They said it was fairy-music which was carried on the wind before its delicate notes were plucked from the air by an island fiddler.

The haunting lament of 'Port na bPúcaí' (the tune of the spirits) is just one example of the rich tradition of music and song associated with the Blasket Islands now being celebrated in a new collection.

The book and accompanying CD entitled ‘Beauty an Oileáin’ features precious archival recordings with Blasket islanders along with more recent contributions from their descendants.

The recordings were made with natives of the now abandoned island during the 1950s, 1960s, 1970s and 1980s. They include the Ó Dálaigh brothers, Tom and Muiris, Seán Sheaisí Ó Cearnaigh, John Bhell Ó Duinnshléibhe and Seán Cheaist Ó Catháin.

Dr Ríonach uí Ógáin who compiled the collection says the recordings offer an invaluable and unique insight in to the An Blascaod Mór community.

"When we read the literature and the autobiographies associated with the Blasket Island and island life, we encounter many, many references to music song and dance," Dr uí Ógáin said.

"Then, if we dig a little further, I think we come to understand just how important music song and dance was for the islanders. It was probably the main form of entertainment on the island.

"While the island writings certainly inform us of the tradition, it is only when you hear the islanders themselves playing their music that you fully appreciate the style and spirit of that tradition. That's the real value of this collection, I think. We get a sense of what it was like to be present at these island gatherings," she added.

A woman plays the accordion on An Blascaod Mór (Photo: Ionad an Bhlascaoid)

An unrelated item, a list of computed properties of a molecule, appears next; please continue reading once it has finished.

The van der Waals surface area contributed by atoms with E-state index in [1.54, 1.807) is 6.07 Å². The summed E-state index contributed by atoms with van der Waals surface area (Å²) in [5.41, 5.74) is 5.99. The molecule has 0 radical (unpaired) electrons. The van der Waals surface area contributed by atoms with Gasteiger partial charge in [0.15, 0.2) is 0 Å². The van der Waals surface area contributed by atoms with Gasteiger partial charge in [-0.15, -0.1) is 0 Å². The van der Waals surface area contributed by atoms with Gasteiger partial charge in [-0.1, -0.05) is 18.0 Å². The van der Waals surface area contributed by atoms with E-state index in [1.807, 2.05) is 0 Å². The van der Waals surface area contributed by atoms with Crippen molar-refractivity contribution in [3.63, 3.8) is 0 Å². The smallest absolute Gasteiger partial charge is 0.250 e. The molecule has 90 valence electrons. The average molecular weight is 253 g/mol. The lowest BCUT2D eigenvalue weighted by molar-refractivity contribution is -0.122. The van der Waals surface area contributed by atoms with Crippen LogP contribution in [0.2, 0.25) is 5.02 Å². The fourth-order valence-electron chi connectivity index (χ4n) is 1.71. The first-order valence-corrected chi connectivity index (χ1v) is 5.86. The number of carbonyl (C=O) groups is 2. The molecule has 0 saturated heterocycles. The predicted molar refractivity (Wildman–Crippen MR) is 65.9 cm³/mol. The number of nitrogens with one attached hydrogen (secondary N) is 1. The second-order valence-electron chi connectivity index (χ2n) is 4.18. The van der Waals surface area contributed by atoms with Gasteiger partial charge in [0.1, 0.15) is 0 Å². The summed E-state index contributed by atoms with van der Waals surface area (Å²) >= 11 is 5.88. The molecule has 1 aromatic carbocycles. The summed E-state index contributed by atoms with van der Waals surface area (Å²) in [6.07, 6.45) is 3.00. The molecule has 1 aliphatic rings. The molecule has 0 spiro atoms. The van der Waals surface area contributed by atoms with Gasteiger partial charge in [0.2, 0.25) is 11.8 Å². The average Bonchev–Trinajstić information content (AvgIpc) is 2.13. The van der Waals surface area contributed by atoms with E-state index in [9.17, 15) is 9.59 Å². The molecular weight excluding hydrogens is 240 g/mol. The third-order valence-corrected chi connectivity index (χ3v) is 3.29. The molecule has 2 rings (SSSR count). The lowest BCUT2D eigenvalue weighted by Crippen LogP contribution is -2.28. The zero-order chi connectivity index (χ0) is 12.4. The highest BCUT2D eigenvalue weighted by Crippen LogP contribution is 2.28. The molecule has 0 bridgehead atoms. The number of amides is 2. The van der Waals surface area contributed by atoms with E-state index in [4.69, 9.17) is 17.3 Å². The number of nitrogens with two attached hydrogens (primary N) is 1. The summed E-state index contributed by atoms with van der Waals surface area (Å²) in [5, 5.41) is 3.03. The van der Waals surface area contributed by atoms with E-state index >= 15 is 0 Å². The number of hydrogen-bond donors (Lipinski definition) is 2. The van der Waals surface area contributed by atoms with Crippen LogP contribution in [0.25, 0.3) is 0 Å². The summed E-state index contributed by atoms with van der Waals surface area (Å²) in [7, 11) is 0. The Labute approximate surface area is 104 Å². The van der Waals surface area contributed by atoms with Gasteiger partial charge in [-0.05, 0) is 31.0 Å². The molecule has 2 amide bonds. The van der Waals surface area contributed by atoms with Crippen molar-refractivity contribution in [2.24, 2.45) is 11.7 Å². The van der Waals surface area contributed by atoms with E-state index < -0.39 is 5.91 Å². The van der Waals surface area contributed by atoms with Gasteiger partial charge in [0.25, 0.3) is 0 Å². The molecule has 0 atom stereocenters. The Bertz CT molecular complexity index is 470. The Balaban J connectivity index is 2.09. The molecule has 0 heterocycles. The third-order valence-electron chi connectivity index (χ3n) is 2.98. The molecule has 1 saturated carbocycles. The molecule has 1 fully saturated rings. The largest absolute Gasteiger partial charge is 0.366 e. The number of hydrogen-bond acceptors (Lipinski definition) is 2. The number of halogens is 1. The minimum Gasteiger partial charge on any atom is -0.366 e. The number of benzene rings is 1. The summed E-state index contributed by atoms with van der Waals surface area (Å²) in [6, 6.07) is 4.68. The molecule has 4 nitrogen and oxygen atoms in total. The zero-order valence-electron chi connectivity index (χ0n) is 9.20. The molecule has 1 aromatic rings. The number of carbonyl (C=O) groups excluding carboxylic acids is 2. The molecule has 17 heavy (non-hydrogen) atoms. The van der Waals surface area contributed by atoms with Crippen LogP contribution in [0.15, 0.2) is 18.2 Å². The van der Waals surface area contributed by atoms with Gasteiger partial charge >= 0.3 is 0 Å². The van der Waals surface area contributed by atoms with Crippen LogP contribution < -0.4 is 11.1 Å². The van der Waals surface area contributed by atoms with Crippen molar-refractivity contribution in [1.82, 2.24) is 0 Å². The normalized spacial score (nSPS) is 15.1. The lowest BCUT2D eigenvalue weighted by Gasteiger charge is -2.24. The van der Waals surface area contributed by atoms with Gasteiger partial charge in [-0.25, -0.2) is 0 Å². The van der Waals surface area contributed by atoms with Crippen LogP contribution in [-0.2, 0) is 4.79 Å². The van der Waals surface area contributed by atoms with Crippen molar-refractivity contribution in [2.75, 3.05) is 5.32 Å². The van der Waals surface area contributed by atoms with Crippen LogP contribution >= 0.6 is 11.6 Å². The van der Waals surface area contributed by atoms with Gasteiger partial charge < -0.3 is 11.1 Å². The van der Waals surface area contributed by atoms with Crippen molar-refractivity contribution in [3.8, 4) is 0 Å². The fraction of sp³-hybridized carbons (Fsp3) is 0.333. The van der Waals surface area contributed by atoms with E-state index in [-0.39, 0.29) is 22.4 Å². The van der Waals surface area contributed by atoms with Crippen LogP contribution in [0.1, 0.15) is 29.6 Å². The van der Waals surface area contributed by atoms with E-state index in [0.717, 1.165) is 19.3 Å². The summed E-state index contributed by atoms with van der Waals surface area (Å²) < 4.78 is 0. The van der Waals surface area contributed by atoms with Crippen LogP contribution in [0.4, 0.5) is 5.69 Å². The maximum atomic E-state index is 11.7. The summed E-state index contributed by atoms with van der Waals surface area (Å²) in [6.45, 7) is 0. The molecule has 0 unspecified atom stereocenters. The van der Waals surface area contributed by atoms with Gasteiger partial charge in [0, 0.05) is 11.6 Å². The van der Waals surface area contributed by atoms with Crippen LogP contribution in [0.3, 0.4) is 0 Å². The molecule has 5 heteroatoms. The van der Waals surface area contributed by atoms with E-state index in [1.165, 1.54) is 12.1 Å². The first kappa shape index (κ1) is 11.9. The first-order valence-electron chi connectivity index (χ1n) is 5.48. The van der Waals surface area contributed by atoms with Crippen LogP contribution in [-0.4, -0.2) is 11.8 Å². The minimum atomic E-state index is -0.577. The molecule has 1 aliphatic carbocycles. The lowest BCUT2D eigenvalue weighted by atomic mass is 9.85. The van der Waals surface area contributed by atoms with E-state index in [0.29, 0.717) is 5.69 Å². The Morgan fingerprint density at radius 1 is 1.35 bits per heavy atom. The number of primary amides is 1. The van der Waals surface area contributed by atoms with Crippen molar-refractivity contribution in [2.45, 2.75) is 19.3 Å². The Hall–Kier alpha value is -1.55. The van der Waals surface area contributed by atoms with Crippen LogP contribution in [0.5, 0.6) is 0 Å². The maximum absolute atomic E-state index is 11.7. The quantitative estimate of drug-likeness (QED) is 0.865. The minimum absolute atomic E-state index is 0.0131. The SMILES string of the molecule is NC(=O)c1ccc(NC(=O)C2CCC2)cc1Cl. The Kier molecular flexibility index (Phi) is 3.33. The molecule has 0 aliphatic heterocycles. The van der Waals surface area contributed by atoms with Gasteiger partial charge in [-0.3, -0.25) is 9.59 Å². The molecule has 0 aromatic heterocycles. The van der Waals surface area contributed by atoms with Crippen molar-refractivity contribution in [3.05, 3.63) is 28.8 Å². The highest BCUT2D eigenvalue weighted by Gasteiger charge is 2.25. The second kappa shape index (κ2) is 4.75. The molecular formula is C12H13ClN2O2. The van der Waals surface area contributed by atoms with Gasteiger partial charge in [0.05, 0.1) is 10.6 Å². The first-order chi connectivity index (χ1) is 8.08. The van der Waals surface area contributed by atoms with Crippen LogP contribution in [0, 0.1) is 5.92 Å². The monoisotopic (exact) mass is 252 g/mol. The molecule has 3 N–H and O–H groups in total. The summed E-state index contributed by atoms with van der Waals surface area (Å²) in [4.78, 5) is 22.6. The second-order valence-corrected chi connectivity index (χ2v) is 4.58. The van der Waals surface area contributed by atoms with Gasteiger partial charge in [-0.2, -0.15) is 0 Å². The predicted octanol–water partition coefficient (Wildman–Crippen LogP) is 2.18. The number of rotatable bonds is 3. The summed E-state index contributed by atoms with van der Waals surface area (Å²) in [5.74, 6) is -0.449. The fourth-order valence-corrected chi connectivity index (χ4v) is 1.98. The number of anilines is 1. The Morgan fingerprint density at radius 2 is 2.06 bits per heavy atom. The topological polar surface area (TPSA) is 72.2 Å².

Many of the songs contained in the recordings can be found in the wider west Kerry tradition.

However, a song such as Beauty Deas an Oileáin is very much specific to the island. It was composed by island poet Seán Ó Duinnshléibhe and it commemorates the victory of a Blasket naomhóg crew at the Fionn Trá regatta in 1880.

The new book and CD builds on an earlier collection issued by Claddagh Records in 1992. However, this collection is more extensive and features recordings of music and song made with descendants of the islanders such as Áine Cheaist Uí Laoithe, Eilín Ní Chearna, Róisín Ni Chéilleachair, Deirdre and Aoife Granville.

Local singer Róisín Ní Chéilleachair says it is an honour to be joining her grandfather Muiris Ó Dálaigh in the collection.

"Both my grandfather Muiris Ó Dálaigh and my granduncle Tom na hInise are included on the CD. They were very well-known musicians in the area and had a very distinctive style of playing," she said.

"It's nice to be part of this. My grandfather had died before I was born, but I feel I’ve connected with him through this project. It feels like we’ve done something together and that’s nice," she added.

An Blascaod Mór was abandoned in 1953 when the last of the islanders were relocated to the mainland.

The island was famed for the purity of the Irish spoken there and the first half of the 20th century saw numerous scholars and collectors visiting An Blascaod Mór to record the rich oral tradition that existed there.